There are many different types of martial arts. Boxing, capoeira, jujitsu, karate – the list goes on. If fighting is involved somehow, even if it’s ritualised to some extent, then it’s a martial art. As you can no doubt tell, each one emphasizes different techniques, so no two disciplines are exactly the same, even if they have similar movements. Aikido in itself stands apart from most other traditional East Asian martial arts, with its focus on taking another person’s attack and redirecting it in a nonviolent, peaceful way.
All that said, would different aikido practices change or diverge from the root discipline when weapons are involved? That is, how does aikido differ when a bokken enters the picture?
Difference Between Aikido and Kendo
Before we look at how regular aikido and bokken aikido are different, let’s take a look at aikido and kendo. Both are derived from traditional Japanese sword-based arts. These disciplines have the suffix –do, which translates to “way”, compared to other martial arts with the suffix –jutsu, or “method. This infers that the emphasis of both aikido and kendo is on the practitioner’s character, rather than their knowledge of combat techniques and strategies. Both can also make use of a bokken or wooden sword in practice, but that’s where they start to differ.
Kendo is a sport, with public tournaments and competitions and associated awards. Aikido, on the other hand, isn’t competitive at all. When practised, it is for self-improvement and practical self-defence. Another difference between the two is the use of armour, which shows up in kendo but not in aikido. Finally, kendo practitioners learn how to parry their opponent’s strikes and land their own in order to score, aikido practitioners learn how to use the bokken to redirect an aggressor’s attack with as little violence as possible in order to quickly end the fight.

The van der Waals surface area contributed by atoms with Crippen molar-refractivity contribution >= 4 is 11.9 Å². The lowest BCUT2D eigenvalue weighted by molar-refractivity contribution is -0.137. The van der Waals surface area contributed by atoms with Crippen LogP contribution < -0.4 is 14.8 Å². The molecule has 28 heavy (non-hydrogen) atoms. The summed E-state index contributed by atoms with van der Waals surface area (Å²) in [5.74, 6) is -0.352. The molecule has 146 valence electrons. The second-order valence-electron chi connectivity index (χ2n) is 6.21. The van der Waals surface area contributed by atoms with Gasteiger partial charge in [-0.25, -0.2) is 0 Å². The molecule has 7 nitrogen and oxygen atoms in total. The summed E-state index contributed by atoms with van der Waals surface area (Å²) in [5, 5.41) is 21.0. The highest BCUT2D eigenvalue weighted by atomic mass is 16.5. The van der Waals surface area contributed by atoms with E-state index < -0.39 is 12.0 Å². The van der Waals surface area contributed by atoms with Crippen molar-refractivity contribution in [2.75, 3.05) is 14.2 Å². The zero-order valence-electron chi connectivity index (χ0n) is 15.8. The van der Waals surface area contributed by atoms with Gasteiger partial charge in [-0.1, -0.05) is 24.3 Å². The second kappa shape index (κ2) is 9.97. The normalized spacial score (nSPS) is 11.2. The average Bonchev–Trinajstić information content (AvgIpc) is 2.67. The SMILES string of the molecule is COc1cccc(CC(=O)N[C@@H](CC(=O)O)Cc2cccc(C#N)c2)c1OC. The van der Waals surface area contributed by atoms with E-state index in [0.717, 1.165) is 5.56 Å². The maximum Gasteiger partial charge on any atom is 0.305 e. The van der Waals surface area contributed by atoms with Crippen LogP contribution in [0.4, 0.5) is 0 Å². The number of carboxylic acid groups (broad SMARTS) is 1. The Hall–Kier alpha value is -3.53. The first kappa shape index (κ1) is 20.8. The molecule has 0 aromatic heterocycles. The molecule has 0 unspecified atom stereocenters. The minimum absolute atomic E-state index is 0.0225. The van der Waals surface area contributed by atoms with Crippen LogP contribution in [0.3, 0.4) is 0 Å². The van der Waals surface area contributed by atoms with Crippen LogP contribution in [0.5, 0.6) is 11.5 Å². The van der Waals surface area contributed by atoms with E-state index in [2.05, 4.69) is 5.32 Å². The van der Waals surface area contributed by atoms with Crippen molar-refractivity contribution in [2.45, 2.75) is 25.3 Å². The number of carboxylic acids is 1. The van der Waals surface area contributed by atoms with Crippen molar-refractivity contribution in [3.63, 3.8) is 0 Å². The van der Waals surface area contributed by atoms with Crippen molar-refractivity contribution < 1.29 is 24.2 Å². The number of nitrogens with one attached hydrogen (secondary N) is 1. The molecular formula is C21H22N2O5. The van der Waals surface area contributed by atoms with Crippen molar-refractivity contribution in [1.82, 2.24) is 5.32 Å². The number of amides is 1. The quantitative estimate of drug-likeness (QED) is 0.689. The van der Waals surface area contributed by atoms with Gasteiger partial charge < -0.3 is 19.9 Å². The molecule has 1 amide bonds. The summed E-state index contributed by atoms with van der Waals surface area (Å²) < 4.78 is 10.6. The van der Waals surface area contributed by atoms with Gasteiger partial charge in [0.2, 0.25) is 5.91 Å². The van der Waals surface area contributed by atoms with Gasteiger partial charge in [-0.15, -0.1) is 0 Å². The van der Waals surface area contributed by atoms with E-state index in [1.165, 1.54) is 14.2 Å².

Difference Between Regular and Bokken Aikido
The most obvious difference is that regular aikido has students practice barehanded, while bokken aikido has them armed with said weapons. Both sub-disciplines involve learning how to disperse, redirect, or neutralise attacks, and in the case of the former, practitioners eventually learn how to take an opponent’s weapons away from them.
The latter, however, is more dangerous than the former even though aikido, in general, is a defensive art, and therefore means the practitioners have to be more careful. That’s because bokken can cause injuries similar to those caused by clubs and other battering weapons. Said injuries range from bruises to fractures, and even ruptured organs – risks that aren’t associated with regular aikido.
As you can see, the bokken may be blunt, but without the proper training and supervision that aikido provides, it can still be a dangerous weapon in someone’s hands. So if you want to learn how to handle it properly without injuring yourself and a would-be aggressor, bokken aikido may be just the discipline for you. And if you’re looking for a dojo or school that offers such training, you can visit this page to start your search.